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Out from Africa

This article first appeared in the St. Louis Beacon, Feb. 24, 2009 - Sit in the dark, watch the screen light up and, at two festivals over the next month, you'll find yourself in Africa, but rarely in the same place twice.

Two film festivals - one at the University of Missouri St. Louis, the other at Washington University - explore the continent and other places around the world influenced by Africa.

Beginning Feb. 26, UMSL will present the Africa World Documentary Festival, which features 57 documentaries by film-makers from places such as Haiti, Guinea, Namibia, France, Jamaica and India.

Beginning March 26, Washington University will present the African Film Festival, featuring seven films and one short documentary made by African film-makers about Africa.

The documentary film festival, in its second year, was started to help audiences begin looking at African issues globally, says 'Niyi Coker Jr., E. Desmond Lee Endowed Professor of African/African-American Theatre in the Center for International Studies.

This year, the festival received 300 entries and the stories told don't just come from Africa, but from Africa's reach into the rest of the world, Coker says.

"We learned about the influence of African culture with almost every facet of global culture," he says.

"All the World's a Stage," is a film about the Sidis, a tribe from East Africa that's made its home in India for 800 years and, despite discrimination, has a strong identity through music.

"SOMAY KU: A Uganda Tennis Story" tells the story of the country's top tennis player, who struggles to escape a civil war and finds new challenges after coming to the U.S.

The festival, which will have screenings at the Missouri Historical Society, the Contemporary Art Museum and the Belas Artes Multicultural Center and Art Gallery, is made up of documentaries, which, Coker says, usually can be powerful.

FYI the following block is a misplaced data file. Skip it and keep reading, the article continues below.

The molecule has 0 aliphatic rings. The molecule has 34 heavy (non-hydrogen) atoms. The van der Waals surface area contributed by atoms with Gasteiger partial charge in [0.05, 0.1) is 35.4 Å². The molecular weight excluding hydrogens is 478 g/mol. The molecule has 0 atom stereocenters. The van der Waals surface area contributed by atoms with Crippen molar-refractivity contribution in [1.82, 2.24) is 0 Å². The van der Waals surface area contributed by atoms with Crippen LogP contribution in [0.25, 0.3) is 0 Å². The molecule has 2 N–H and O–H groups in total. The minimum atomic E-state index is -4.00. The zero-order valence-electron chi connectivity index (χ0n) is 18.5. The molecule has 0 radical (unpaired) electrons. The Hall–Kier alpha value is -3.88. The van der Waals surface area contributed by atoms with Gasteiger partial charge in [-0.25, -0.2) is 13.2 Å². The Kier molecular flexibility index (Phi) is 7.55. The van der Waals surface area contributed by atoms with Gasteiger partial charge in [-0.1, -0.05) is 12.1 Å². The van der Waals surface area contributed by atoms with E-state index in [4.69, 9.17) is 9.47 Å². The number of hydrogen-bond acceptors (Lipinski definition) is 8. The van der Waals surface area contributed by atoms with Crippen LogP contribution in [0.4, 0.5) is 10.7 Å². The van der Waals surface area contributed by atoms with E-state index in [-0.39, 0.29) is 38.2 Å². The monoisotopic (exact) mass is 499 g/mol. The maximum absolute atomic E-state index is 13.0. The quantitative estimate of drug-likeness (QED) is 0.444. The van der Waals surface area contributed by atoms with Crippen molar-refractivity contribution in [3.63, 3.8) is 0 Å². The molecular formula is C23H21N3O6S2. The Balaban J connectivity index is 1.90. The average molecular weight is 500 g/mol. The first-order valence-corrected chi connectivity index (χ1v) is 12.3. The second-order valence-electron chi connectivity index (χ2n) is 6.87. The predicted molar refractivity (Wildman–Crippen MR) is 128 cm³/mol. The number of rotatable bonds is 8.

"In most cases, the gloves are off," he says. And often, the films can be graphic and painful "because you know there's nothing fictional about it."

But fiction can have power, too, and the films at Washington University's African Film Festival tell stories about topics like gender, marriage and love in Africa. The films come from a partnership with African Film Festival New York, and this is the festival's fourth year.

The films are made by African film-makers and often use a visual vocabulary different to American viewers, says Wilmetta Toliver-Diallo, assistant dean at the College of Arts and Sciences.

It takes time to tell a story, for instance, and films often feature group dialogues.

All the films show that Africa is many places, a huge continent with many countries and many stories to tell.

"The countries are so diverse," Toliver-Diallo says. "Not one is like the other."

"Paris Selon Moussa," for instance, tells the story in both Guinea and France of a villager who must go to Paris to get a new water pump for the village. The film won the Human Rights Award from the United Nations in 2003.

"Heartlines" tells the story of a man in South Africa gets a second chance to rebuild his life after a dark past.

In addition to bringing new stories from Africa, the festival also brings the work of unknown filmmakers from the continent and hopes to expose them to new audiences, Toliver-Diallo says.

As well as highlighting differences, she thinks, the films also bring out similarities.

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